Area businesses hopeful for Internet sales tax
CRYSTAL LAKE – It happens time and time again.
Customers step into Play It Again Sports and seem interested enough. They grip baseball bats, squeeze gloves, try on equipment and search for their size.
And then, just as they’ve found that perfect fit and it’s time to head to the cash register, the transaction falls apart.
“They’ll literally come in with their parents and say after we’ve helped them, ‘OK, let’s go check the prices online,’ ” said Bob Ruer, owner of the Crystal Lake seller of new and used sports equipment. “It’s extremely frustrating.”
The phenomenon known by some as “showrooming” is one major reason why many business owners such as Ruer are eagerly awaiting proposed new legislation that would force Internet retailers to collect sales tax at the buyer’s local rate. For years, Ruer and other owners of brick-and-mortar businesses have felt they’re at a competitive disadvantage.
“Even if I’m the same price, I have a 7.3 percent price [increase] when I have to charge sales tax,” Ruer said.
This week, the U.S. Senate began considering what lawmakers have named the Marketplace Fairness Act, which has been pushed hard by Sen. Dick Durbin, D-Ill.
As it stands, it’s up to buyers to make sure they end up paying sales tax on purchases made online. Individuals are supposed to note the sales tax they owe from Internet purchases on their state income-tax return.
But only 5 percent of Illinois residents fill out that line, Durbin said.
The proposed legislation would put the initial costs on the states to provide retailers with the appropriate software to collect taxes. Internet retailers with less than $1 million in annual sales would be granted an exemption.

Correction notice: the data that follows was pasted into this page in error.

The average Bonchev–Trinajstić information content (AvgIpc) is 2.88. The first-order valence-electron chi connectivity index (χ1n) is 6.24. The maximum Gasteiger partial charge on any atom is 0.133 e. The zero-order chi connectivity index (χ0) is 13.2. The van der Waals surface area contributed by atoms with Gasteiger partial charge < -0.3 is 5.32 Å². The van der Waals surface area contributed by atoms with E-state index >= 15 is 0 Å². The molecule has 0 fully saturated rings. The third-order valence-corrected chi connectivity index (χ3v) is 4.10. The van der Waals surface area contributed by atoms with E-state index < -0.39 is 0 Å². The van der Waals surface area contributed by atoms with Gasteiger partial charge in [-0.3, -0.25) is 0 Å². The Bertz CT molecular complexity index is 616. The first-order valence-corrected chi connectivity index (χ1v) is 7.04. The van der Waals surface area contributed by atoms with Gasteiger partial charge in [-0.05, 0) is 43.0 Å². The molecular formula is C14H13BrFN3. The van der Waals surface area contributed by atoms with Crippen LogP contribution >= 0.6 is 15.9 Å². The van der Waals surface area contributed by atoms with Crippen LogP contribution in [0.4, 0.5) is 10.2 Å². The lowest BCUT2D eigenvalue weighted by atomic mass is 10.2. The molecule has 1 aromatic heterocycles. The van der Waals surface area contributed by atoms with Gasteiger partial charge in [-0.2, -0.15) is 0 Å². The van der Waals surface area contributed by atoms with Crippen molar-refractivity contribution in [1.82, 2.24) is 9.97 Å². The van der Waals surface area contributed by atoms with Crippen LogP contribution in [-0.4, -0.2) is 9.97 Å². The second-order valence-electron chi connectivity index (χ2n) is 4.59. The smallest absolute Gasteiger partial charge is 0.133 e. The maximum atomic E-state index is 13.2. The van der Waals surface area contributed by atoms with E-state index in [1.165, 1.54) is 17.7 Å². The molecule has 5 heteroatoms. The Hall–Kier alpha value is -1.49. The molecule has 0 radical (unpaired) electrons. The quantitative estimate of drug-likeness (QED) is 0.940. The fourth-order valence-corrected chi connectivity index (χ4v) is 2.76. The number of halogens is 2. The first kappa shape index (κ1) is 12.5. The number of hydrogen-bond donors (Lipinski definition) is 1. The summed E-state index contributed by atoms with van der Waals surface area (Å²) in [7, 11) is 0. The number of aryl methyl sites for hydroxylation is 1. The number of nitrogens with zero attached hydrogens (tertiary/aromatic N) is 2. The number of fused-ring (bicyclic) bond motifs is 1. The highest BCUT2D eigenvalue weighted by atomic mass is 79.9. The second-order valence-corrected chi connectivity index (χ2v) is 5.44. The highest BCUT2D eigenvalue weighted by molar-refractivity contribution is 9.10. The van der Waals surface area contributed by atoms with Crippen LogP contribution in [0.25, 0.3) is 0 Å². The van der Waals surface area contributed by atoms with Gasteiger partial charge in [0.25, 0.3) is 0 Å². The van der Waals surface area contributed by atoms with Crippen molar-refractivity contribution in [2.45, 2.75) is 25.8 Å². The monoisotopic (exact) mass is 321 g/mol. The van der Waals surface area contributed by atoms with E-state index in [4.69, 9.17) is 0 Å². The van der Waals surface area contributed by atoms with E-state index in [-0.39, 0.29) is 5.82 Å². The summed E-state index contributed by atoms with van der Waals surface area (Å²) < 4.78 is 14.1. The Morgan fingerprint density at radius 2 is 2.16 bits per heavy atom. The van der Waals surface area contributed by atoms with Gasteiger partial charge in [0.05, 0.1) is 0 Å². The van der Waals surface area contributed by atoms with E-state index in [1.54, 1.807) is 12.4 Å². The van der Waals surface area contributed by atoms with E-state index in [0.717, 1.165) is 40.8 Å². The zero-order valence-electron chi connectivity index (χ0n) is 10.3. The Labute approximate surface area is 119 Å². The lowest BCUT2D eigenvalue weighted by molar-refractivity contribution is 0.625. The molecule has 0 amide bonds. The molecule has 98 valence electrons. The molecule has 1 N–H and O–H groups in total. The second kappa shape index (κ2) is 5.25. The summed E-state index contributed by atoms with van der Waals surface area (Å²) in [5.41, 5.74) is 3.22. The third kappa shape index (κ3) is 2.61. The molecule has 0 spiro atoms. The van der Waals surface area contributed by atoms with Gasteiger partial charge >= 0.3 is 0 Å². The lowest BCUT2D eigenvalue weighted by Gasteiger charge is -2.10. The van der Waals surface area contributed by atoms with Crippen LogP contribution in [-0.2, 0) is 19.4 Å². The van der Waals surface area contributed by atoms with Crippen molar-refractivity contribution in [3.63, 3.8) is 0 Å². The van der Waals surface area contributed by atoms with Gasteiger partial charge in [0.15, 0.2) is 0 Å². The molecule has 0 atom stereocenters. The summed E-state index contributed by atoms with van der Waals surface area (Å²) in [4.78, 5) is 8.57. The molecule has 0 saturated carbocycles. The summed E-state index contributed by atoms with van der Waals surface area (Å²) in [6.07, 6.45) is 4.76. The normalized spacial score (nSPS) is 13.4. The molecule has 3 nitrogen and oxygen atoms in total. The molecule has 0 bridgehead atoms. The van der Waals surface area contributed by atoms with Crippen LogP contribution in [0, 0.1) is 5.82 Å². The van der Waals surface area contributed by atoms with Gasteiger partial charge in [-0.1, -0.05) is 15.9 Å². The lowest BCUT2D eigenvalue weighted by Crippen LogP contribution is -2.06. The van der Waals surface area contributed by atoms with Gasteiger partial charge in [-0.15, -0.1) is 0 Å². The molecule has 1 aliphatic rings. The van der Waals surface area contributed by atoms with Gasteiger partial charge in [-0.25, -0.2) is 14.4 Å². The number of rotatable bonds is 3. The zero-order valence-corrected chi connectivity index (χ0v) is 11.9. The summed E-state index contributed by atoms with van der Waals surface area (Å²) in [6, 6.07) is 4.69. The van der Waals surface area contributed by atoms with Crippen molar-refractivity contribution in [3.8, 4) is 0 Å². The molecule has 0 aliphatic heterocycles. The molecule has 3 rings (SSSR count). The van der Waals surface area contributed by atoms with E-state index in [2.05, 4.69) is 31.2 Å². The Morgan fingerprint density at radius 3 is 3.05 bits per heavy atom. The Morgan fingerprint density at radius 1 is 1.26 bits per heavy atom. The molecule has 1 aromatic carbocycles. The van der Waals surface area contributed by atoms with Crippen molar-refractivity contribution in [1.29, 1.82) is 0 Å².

Opponents of the bill, including large online retailers such as eBay and Overstock.com, have taken issue with the $1 million exemption and suggested it should be bumped higher. The online auction service is in a unique circumstance, as it supports retailers of all sizes.
EBay and others also have argued the proposed legislation asks too much of Internet sites.
“Are you prepared to collect sales taxes in the more than 9,600 tax jurisdictions across the U.S.?” wrote eBay President and CEO John Donahoe in a recent email to users of the site. “Are you prepared for the potential to be audited by out-of-state tax collectors? These burdens would be the result of proposed legislation.”
The bill has the support of big-box stores such as Walmart, Best Buy and Target.
Even Amazon – which has been preparing for same-day shipping by setting up physical warehouses across the country that require them to collect sales tax anyway – has come out in support of the bill.
Gov. Pat Quinn noted the bill would allow the state to collect an additional $200 million a year in sales tax when writing in support to federal lawmakers.
Meanwhile, Ruer said he’s been waiting with “bated breath” for the legislation to pass.
And he’s not alone.
Cari Setzler, manager of The Running Depot in Crystal Lake, said she’s similarly seen customers trying out the store’s products only to eventually leave, presumably to buy online.
Setzler said the store started offering free running and walking analysis with a purchase of shoes to slow the trend. But Setzler and Running Depot owner Pam Andrews still are awaiting an Internet sales tax.
“I think it would definitely help to level the playing field,” Setzler said. “Because when somebody is coming to us on price basis solely, there’s nothing we can really do.”